Earn Rewards: Sign up now and earn a special reward after your first deposit. See offer details



Save, invest, retire

GET — On the App Store


Your Tax Return: Plan Ahead with Betterment

Getting ready to file your taxes? Here’s what you can expect when filing your tax return as an investor.

Articles by Eric Bronnenkant
By Eric Bronnenkant Head of Tax, Betterment Published Dec. 19, 2016 | Updated Apr. 23, 2020
Published Dec. 19, 2016 | Updated Apr. 23, 2020
6 min read
  • All of the tax documents you need from us will be available in your account by Feb. 18, 2020.

  • You can automatically import with TurboTax, H&R Block Tax Software, and TaxACT starting on Feb. 18, 2020.

  • Even if you did nothing in your Betterment account last year, your account may have generated activity that must be reported to the IRS.

We receive a lot of questions from customers at tax time. Taxes are an inevitable part of investing. Here’s how we can help make your tax return preparation as painless as possible.

Please note that Betterment is not a tax advisor—please consult a tax professional for additional guidance, including help with the preparation and filing of tax returns.

You’ll Be Able To Download Your Tax Forms

There are many tax considerations when investing—you may need to keep track of dividends, cost basis, realized capital gains and losses, and sometimes even more.

Betterment keeps track for you and provides all the tax documents you need. We’ll also provide you with a Supplemental Tax Form that calculates key tax information for your taxable accounts, including how much you earned from U.S. government interest, your income from foreign sources, and your dividends from state municipal bonds both inside and outside your state of residence.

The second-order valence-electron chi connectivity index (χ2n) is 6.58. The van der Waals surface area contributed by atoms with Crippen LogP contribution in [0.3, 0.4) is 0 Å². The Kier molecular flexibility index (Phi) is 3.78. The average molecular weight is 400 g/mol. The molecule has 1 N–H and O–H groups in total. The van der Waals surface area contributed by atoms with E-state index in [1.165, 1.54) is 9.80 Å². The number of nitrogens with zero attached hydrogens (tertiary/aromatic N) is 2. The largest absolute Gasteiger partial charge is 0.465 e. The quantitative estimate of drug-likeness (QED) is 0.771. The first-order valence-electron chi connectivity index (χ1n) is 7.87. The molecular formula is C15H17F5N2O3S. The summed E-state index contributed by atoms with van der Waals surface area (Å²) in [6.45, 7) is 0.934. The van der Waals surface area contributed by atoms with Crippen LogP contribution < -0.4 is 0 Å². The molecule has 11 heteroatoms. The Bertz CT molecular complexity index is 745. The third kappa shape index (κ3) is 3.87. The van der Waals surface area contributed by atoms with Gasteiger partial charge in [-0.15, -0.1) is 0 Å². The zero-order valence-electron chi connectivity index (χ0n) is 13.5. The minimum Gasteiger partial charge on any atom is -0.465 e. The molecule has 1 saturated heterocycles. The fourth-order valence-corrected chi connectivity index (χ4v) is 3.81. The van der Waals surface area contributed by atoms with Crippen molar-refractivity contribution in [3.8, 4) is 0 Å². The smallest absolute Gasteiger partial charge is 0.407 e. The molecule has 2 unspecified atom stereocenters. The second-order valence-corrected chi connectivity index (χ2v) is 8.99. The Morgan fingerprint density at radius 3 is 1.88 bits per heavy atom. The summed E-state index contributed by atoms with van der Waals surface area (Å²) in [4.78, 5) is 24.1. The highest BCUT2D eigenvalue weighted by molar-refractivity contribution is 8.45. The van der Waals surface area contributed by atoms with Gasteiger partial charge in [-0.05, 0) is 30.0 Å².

You’ll be able to download your tax forms within your account, either at the end of January for IRA forms, or in the middle of February for taxable account forms. We’ll email you once they are ready.

The forms for taxable accounts are not available earlier because we must await final confirmations from fund providers regarding dividend distributions and their appropriate classifications. Waiting helps us avoid costly mistakes both for you and for us.

Types of Tax Forms

  • Form 1099-B: For taxable accounts.
    • Reports all the gains and losses in your account as a result of sales made during the year. Securities are sold whenever you withdraw, change your allocation, we execute a tax loss harvest or rebalance, or we assess our management fee.
    • This form is only provided if you had proceeds of at least $20 or had federal backup withholding. This form must be included with your tax return if you have any gains or losses from sales.
    • Your 1099-B may be quite long if you have enabled Tax Loss Harvesting+ in your account, or if you have frequent allocation changes or withdrawals. This is to be expected, as the form reflects every sale you have made inside your portfolio for the year.
  • Form 1099-DIV: For taxable accounts.
    • Reports all dividends you’ve received. It’s only provided if your dividends amount to more than $10 over the course of the year, if you had any amount of foreign tax paid, or if you had any amount of federal backup withholding.
  • Supplemental Tax Form: For taxable accounts.
    • It includes the amount of foreign source income you earned, the amount of U.S. government interest you earned, and lastly, the total amount of dividends you received from municipal bonds from inside and outside your state of residence.
  • Form FMV and RMD: For IRA accounts that carried a balance during the year.